Moreover, Heese also found that the lower-likelihood of SEC enforcement for labor-intensive firms is more pronounced if the firm is headquartered in a district of a senior congressman who serves on a committee that oversees the SEC.
In order to determine the stage in the process at which the SEC adjusts its enforcement actions against labor-intensive firms in order to accommodate elected officials’ preference for employment, Heese also examined whether labor-intensive firms are less likely to receive a comment letter. He found that labor-intensive firms are less likely to receive a comment letter, “suggesting that the SEC allocates fewer resources to reviews of labor-intensive firms, which might lead to fewer enforcement actions against those firms.”
There is the possibility of course that labor-intensive firms were investigated less frequently because of higher quality accounting at those firms. Heese used several various accounting quality factors that other academics have developed to control for a firm’s accounting quality. After running several tests to investigate whether labor-intensive firms have a better accounting quality and therefore fewer SEC enforcement actions, Heese found consistent evidence across all of the various factors used that labor-intensive firms actually have a lower accounting quality than their less-labor intensive peers. This suggests that the lower level of enforcement activity against labor-intensive firms cannot be explained by these firms having a higher accounting quality.
Heese suggests there are a number of ways the political pressures might influence the SEC’s decisions on which firms to investigate. The SEC is of course dependent on Congress’s budget decisions, and the budget decisions can be used to reward or punish agency decisions. With the advice and consent of the Senate, the President appoints SEC commissioners and can thus impact which political views are represented in the SEC. The commissioners and other key SEC employees often have political careers and their careers often depend on political support from the incumbent government. Finally, congressman and members of the presidential administration can actively intervene with an SEC investigation. As a result, Heese says, the SEC is likely to act in accordance with the preference of elected officials to foster employment, and thus to exercise its judgment of which firms to investigate in a way that favors labor-intensive firms.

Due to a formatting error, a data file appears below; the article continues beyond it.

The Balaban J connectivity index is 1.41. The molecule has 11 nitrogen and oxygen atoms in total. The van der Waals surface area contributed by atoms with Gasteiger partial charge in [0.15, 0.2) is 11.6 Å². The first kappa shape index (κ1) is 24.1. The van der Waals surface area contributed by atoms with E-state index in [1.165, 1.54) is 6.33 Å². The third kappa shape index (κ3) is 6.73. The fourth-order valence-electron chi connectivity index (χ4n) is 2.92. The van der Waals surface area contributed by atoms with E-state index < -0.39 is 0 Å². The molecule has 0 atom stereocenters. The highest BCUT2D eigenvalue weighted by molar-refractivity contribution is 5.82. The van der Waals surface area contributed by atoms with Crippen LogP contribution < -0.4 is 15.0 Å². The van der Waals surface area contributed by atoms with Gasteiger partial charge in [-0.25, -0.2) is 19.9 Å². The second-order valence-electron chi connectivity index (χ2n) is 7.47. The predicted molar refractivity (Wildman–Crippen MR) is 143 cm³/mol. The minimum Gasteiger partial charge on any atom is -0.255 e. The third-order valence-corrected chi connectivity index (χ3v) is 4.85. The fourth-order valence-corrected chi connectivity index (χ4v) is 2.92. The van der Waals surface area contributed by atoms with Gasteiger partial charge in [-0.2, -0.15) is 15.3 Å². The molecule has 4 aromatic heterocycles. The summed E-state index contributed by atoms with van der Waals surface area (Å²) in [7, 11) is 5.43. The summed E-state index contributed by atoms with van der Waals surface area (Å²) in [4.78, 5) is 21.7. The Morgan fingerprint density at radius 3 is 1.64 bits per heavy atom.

It is hardly a surprise that an agency that is run by political appointees might be subject to politics. However, the suggestion that the political process might regularly influence the determination of which firms the SEC might investigate is something of a surprise. It does seem that if the regulated firms are to respect the SEC’s investigative and enforcement processes, the SEC should work hard to maintain the appearance of impartiality and even-handedness.
I will say that this paper, likely many academic papers these days, is thick with the language of mathematics. Because of the technical nature of much of the paper, it is very difficult for me to assess many of the critical aspects of the author’s analysis. Essentially, I am able to read and understand only his conclusions. As for the validity of his techniques and analysis, I am simply unable to judge.
Special thanks to Joe O’Neil of the Peabody & Arnold law firm for sending me a copy of Professor Heese’s paper.